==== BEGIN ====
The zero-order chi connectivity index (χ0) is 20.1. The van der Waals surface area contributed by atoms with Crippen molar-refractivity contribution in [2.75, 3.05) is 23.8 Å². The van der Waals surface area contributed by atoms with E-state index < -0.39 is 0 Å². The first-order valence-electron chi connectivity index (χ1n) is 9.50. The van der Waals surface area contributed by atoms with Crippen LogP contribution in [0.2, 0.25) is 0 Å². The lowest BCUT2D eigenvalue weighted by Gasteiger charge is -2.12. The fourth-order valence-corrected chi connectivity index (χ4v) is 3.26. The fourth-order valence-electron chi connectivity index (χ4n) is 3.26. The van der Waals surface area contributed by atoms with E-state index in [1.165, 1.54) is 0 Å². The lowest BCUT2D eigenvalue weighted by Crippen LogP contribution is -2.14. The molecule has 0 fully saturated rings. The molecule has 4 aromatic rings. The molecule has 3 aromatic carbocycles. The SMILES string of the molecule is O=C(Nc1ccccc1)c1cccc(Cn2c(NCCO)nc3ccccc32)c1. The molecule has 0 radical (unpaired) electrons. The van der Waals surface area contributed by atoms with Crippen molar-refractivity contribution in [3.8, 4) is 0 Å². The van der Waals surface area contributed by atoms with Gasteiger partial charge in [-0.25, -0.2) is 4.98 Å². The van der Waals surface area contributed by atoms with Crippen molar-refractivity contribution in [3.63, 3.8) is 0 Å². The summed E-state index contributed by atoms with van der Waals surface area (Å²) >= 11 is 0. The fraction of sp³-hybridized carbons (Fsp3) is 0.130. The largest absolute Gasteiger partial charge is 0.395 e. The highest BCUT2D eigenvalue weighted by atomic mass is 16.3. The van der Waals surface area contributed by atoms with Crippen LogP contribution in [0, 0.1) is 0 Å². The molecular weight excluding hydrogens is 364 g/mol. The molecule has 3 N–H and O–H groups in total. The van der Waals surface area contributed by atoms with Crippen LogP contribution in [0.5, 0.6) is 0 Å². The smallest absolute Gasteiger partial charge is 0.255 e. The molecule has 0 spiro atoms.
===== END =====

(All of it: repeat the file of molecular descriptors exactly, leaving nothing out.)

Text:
The zero-order chi connectivity index (χ0) is 20.1. The van der Waals surface area contributed by atoms with Crippen molar-refractivity contribution in [2.75, 3.05) is 23.8 Å². The van der Waals surface area contributed by atoms with E-state index < -0.39 is 0 Å². The first-order valence-electron chi connectivity index (χ1n) is 9.50. The van der Waals surface area contributed by atoms with Crippen LogP contribution in [0.2, 0.25) is 0 Å². The lowest BCUT2D eigenvalue weighted by Gasteiger charge is -2.12. The fourth-order valence-corrected chi connectivity index (χ4v) is 3.26. The fourth-order valence-electron chi connectivity index (χ4n) is 3.26. The van der Waals surface area contributed by atoms with E-state index in [1.165, 1.54) is 0 Å². The lowest BCUT2D eigenvalue weighted by Crippen LogP contribution is -2.14. The molecule has 0 fully saturated rings. The molecule has 4 aromatic rings. The molecule has 3 aromatic carbocycles. The SMILES string of the molecule is O=C(Nc1ccccc1)c1cccc(Cn2c(NCCO)nc3ccccc32)c1. The molecule has 0 radical (unpaired) electrons. The van der Waals surface area contributed by atoms with Crippen molar-refractivity contribution in [3.8, 4) is 0 Å². The van der Waals surface area contributed by atoms with Gasteiger partial charge in [-0.25, -0.2) is 4.98 Å². The van der Waals surface area contributed by atoms with Crippen molar-refractivity contribution in [3.63, 3.8) is 0 Å². The summed E-state index contributed by atoms with van der Waals surface area (Å²) >= 11 is 0. The fraction of sp³-hybridized carbons (Fsp3) is 0.130. The largest absolute Gasteiger partial charge is 0.395 e. The highest BCUT2D eigenvalue weighted by atomic mass is 16.3. The van der Waals surface area contributed by atoms with Crippen LogP contribution in [0, 0.1) is 0 Å². The molecular weight excluding hydrogens is 364 g/mol. The molecule has 3 N–H and O–H groups in total. The van der Waals surface area contributed by atoms with Crippen LogP contribution in [0.5, 0.6) is 0 Å². The smallest absolute Gasteiger partial charge is 0.255 e. The molecule has 0 spiro atoms.